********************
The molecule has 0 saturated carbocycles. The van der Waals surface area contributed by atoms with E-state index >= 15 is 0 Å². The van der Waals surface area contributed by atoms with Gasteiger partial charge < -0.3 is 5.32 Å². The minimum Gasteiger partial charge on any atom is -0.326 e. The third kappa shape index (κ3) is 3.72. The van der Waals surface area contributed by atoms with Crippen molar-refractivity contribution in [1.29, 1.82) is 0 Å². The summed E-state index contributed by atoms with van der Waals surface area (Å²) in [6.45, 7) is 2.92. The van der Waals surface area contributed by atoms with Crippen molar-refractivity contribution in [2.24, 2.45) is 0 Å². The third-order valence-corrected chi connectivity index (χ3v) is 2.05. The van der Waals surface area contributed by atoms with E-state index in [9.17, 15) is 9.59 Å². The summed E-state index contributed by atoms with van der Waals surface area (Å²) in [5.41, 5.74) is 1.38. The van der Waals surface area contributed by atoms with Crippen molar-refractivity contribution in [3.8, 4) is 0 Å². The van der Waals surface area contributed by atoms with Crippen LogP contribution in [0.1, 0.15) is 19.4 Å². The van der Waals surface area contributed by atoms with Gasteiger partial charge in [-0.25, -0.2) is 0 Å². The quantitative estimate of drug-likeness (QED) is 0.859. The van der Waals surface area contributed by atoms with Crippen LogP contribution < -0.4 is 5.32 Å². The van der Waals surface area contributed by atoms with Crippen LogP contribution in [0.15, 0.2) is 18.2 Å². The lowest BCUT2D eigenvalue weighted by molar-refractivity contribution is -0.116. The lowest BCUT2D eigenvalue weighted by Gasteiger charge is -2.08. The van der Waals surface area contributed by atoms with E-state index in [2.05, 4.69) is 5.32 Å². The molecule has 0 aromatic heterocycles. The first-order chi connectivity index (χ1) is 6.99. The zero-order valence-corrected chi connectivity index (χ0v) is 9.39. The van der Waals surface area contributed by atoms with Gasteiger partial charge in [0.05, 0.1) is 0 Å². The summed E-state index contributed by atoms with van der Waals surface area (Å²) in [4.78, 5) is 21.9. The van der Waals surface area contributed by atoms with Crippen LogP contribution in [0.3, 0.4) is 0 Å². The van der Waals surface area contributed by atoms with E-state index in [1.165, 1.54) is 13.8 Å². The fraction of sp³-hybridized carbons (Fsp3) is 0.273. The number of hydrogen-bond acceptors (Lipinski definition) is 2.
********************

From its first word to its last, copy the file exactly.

The molecule has 0 saturated carbocycles. The van der Waals surface area contributed by atoms with E-state index >= 15 is 0 Å². The van der Waals surface area contributed by atoms with Gasteiger partial charge < -0.3 is 5.32 Å². The minimum Gasteiger partial charge on any atom is -0.326 e. The third kappa shape index (κ3) is 3.72. The van der Waals surface area contributed by atoms with Crippen molar-refractivity contribution in [1.29, 1.82) is 0 Å². The summed E-state index contributed by atoms with van der Waals surface area (Å²) in [6.45, 7) is 2.92. The van der Waals surface area contributed by atoms with Crippen molar-refractivity contribution in [2.24, 2.45) is 0 Å². The third-order valence-corrected chi connectivity index (χ3v) is 2.05. The van der Waals surface area contributed by atoms with E-state index in [9.17, 15) is 9.59 Å². The summed E-state index contributed by atoms with van der Waals surface area (Å²) in [5.41, 5.74) is 1.38. The van der Waals surface area contributed by atoms with Crippen molar-refractivity contribution in [3.8, 4) is 0 Å². The van der Waals surface area contributed by atoms with Crippen LogP contribution in [0.1, 0.15) is 19.4 Å². The van der Waals surface area contributed by atoms with Gasteiger partial charge in [-0.25, -0.2) is 0 Å². The quantitative estimate of drug-likeness (QED) is 0.859. The van der Waals surface area contributed by atoms with Crippen LogP contribution < -0.4 is 5.32 Å². The van der Waals surface area contributed by atoms with Crippen LogP contribution in [0.15, 0.2) is 18.2 Å². The lowest BCUT2D eigenvalue weighted by molar-refractivity contribution is -0.116. The lowest BCUT2D eigenvalue weighted by Gasteiger charge is -2.08. The van der Waals surface area contributed by atoms with E-state index in [2.05, 4.69) is 5.32 Å². The molecule has 0 aromatic heterocycles. The first-order chi connectivity index (χ1) is 6.99. The zero-order valence-corrected chi connectivity index (χ0v) is 9.39. The van der Waals surface area contributed by atoms with Gasteiger partial charge in [0.05, 0.1) is 0 Å². The summed E-state index contributed by atoms with van der Waals surface area (Å²) in [4.78, 5) is 21.9. The van der Waals surface area contributed by atoms with Crippen LogP contribution in [0.3, 0.4) is 0 Å². The van der Waals surface area contributed by atoms with E-state index in [1.165, 1.54) is 13.8 Å². The fraction of sp³-hybridized carbons (Fsp3) is 0.273. The number of hydrogen-bond acceptors (Lipinski definition) is 2.